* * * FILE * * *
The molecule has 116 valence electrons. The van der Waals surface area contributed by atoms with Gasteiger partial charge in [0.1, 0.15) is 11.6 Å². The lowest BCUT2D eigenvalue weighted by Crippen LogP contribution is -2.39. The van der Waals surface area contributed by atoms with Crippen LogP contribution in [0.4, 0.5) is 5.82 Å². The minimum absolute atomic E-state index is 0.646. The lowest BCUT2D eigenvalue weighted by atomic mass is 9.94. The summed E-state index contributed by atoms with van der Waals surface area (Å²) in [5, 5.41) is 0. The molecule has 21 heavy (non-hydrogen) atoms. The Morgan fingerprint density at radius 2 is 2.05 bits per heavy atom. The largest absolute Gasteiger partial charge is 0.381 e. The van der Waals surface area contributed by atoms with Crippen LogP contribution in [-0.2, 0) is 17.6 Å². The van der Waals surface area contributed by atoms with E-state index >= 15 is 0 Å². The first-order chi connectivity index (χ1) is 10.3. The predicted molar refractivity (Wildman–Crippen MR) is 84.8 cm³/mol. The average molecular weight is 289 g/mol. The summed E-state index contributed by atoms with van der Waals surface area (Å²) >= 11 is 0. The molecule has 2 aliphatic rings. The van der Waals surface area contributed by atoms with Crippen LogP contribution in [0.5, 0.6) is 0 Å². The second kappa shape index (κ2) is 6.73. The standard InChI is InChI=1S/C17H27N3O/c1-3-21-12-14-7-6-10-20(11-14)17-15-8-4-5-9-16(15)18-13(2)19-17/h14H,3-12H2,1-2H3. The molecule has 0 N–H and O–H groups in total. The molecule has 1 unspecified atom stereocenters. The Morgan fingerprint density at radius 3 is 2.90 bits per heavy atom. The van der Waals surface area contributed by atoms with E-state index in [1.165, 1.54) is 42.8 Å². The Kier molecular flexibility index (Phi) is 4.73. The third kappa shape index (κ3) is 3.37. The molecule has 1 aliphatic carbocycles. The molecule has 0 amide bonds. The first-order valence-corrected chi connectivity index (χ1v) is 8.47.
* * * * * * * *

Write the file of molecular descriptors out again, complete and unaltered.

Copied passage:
The molecule has 116 valence electrons. The van der Waals surface area contributed by atoms with Gasteiger partial charge in [0.1, 0.15) is 11.6 Å². The lowest BCUT2D eigenvalue weighted by Crippen LogP contribution is -2.39. The van der Waals surface area contributed by atoms with Crippen LogP contribution in [0.4, 0.5) is 5.82 Å². The minimum absolute atomic E-state index is 0.646. The lowest BCUT2D eigenvalue weighted by atomic mass is 9.94. The summed E-state index contributed by atoms with van der Waals surface area (Å²) in [5, 5.41) is 0. The molecule has 21 heavy (non-hydrogen) atoms. The Morgan fingerprint density at radius 2 is 2.05 bits per heavy atom. The largest absolute Gasteiger partial charge is 0.381 e. The van der Waals surface area contributed by atoms with Crippen LogP contribution in [-0.2, 0) is 17.6 Å². The van der Waals surface area contributed by atoms with E-state index >= 15 is 0 Å². The first-order chi connectivity index (χ1) is 10.3. The predicted molar refractivity (Wildman–Crippen MR) is 84.8 cm³/mol. The average molecular weight is 289 g/mol. The summed E-state index contributed by atoms with van der Waals surface area (Å²) >= 11 is 0. The molecule has 2 aliphatic rings. The van der Waals surface area contributed by atoms with Crippen LogP contribution in [0.5, 0.6) is 0 Å². The second kappa shape index (κ2) is 6.73. The standard InChI is InChI=1S/C17H27N3O/c1-3-21-12-14-7-6-10-20(11-14)17-15-8-4-5-9-16(15)18-13(2)19-17/h14H,3-12H2,1-2H3. The molecule has 0 N–H and O–H groups in total. The molecule has 1 unspecified atom stereocenters. The Morgan fingerprint density at radius 3 is 2.90 bits per heavy atom. The van der Waals surface area contributed by atoms with E-state index in [1.165, 1.54) is 42.8 Å². The Kier molecular flexibility index (Phi) is 4.73. The third kappa shape index (κ3) is 3.37. The molecule has 1 aliphatic carbocycles. The molecule has 0 amide bonds. The first-order valence-corrected chi connectivity index (χ1v) is 8.47.